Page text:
This book provides a comprehensive study of the Certamen Homeri et Hesiodi, an influential ancient Greek text that narrates the lives of Homer and Hesiod and their legendary poetic contest. It offers new perspectives on the nature, uses, and legacy of the text and its tale of literary competition.
Located within a recent trend in scholarship that treats ancient biographies as modes of literary reception, the first chapter discusses how, for authors throughout antiquity and beyond, staging an imaginary competition between Homer and Hesiod was an adaptable and flexible way to convey a diverse range of speculations on epic poetry.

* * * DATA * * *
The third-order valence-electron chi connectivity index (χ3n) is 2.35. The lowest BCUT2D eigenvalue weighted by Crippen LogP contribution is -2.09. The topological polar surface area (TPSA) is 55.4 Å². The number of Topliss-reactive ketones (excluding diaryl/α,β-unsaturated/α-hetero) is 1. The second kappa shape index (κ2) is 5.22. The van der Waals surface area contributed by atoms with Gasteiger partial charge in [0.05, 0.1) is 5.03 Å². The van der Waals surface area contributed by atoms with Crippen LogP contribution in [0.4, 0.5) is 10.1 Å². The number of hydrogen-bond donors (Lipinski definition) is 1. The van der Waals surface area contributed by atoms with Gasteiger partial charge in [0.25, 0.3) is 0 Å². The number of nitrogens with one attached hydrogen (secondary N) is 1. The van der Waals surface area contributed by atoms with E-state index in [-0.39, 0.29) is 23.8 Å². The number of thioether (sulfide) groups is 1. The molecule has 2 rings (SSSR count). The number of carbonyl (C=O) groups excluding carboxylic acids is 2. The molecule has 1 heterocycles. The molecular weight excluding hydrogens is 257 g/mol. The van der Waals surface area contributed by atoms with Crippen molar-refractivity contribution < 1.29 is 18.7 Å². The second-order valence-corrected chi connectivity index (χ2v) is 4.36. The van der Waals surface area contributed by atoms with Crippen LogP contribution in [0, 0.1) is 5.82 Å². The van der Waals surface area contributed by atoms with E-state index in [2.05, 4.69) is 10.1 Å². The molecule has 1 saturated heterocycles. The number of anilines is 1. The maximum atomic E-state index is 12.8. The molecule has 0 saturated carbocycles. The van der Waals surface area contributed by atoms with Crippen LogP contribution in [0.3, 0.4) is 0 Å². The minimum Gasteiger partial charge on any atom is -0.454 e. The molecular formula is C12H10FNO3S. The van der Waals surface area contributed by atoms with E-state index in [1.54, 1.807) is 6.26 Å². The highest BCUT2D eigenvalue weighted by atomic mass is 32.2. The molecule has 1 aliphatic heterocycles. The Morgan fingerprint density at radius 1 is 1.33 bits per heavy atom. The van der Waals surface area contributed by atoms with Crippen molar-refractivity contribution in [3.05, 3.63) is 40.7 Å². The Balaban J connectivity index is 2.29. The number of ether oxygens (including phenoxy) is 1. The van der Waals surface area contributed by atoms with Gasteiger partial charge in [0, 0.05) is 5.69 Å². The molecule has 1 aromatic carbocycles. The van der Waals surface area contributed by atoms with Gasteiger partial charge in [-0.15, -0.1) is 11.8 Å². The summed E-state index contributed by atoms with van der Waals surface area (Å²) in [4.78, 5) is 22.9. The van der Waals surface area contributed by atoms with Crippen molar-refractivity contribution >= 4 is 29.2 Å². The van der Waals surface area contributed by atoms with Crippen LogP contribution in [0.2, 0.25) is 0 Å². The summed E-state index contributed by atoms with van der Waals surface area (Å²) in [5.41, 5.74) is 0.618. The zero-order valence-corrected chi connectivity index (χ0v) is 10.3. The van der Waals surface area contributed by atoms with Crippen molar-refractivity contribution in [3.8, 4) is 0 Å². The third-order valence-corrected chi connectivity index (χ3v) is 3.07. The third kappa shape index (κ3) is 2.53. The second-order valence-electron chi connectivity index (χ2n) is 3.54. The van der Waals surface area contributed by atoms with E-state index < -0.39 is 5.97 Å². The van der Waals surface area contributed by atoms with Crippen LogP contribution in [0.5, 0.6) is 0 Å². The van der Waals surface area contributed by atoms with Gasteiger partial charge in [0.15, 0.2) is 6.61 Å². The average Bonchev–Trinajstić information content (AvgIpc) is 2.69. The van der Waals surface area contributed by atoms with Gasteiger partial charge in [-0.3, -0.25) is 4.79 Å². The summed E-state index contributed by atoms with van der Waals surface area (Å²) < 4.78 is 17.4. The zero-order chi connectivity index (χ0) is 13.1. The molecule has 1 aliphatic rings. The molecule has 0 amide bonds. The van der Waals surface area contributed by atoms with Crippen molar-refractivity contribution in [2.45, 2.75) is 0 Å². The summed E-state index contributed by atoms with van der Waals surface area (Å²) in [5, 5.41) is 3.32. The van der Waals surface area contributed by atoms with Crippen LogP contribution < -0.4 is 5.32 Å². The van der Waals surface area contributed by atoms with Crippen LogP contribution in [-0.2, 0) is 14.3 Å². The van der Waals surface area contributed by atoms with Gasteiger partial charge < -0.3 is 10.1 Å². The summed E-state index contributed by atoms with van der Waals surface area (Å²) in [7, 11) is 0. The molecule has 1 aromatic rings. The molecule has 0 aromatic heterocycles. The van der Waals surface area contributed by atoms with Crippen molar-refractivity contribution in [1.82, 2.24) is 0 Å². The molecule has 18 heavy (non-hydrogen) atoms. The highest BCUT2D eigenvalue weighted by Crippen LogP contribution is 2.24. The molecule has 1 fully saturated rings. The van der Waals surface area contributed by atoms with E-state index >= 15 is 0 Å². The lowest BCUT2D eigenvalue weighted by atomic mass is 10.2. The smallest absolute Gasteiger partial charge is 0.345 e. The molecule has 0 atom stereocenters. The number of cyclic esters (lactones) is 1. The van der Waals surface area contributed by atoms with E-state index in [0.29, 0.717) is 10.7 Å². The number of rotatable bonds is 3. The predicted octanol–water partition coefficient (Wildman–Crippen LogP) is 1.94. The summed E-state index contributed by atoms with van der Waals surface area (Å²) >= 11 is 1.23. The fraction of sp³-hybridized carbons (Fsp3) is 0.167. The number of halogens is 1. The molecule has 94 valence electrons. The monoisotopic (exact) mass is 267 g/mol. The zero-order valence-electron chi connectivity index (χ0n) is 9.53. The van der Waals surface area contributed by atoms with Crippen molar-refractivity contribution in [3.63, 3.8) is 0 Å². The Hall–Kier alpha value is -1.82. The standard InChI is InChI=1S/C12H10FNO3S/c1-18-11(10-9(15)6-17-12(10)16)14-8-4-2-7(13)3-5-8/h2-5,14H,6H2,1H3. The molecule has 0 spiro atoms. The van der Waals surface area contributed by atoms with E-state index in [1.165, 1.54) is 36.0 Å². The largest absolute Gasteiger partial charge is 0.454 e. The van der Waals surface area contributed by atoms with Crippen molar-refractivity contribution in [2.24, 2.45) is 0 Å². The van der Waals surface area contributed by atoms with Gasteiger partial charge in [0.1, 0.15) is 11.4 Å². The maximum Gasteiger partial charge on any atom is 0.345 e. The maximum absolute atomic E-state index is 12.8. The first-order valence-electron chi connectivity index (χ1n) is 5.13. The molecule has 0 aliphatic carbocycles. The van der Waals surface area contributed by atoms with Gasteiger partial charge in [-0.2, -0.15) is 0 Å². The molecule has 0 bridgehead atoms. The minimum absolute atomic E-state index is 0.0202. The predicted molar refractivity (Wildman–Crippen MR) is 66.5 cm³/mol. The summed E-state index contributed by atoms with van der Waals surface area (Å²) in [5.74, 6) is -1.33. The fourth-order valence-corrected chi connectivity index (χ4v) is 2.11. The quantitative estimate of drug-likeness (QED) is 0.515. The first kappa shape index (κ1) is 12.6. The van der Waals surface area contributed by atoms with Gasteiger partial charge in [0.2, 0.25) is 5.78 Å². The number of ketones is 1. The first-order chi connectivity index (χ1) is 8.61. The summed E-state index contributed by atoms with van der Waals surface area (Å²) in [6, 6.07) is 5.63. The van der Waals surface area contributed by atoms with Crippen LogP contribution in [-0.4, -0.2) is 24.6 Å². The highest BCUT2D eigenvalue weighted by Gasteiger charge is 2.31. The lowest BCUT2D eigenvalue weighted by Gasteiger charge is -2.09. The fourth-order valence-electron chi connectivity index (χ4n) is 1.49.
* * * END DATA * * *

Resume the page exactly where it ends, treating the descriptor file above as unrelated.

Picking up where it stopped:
The study of the manuscript tradition reassesses the relationships between the text of the Certamen preserved in its entirety in one single manuscript, and a small number of fragmentary witnesses on papyrus. It also presents new textual evidence demonstrating the success and circulation of the text in the Renaissance, and a new critical edition with translation.
The commentary focuses on how the text characterises the two poets and encourages reflection on their respective wisdom, aesthetic and ethical values, divine inspiration, and Panhellenic appeal. It also addresses the role of Alcidamas as a source for the Certamen and identifies other sophistic influences.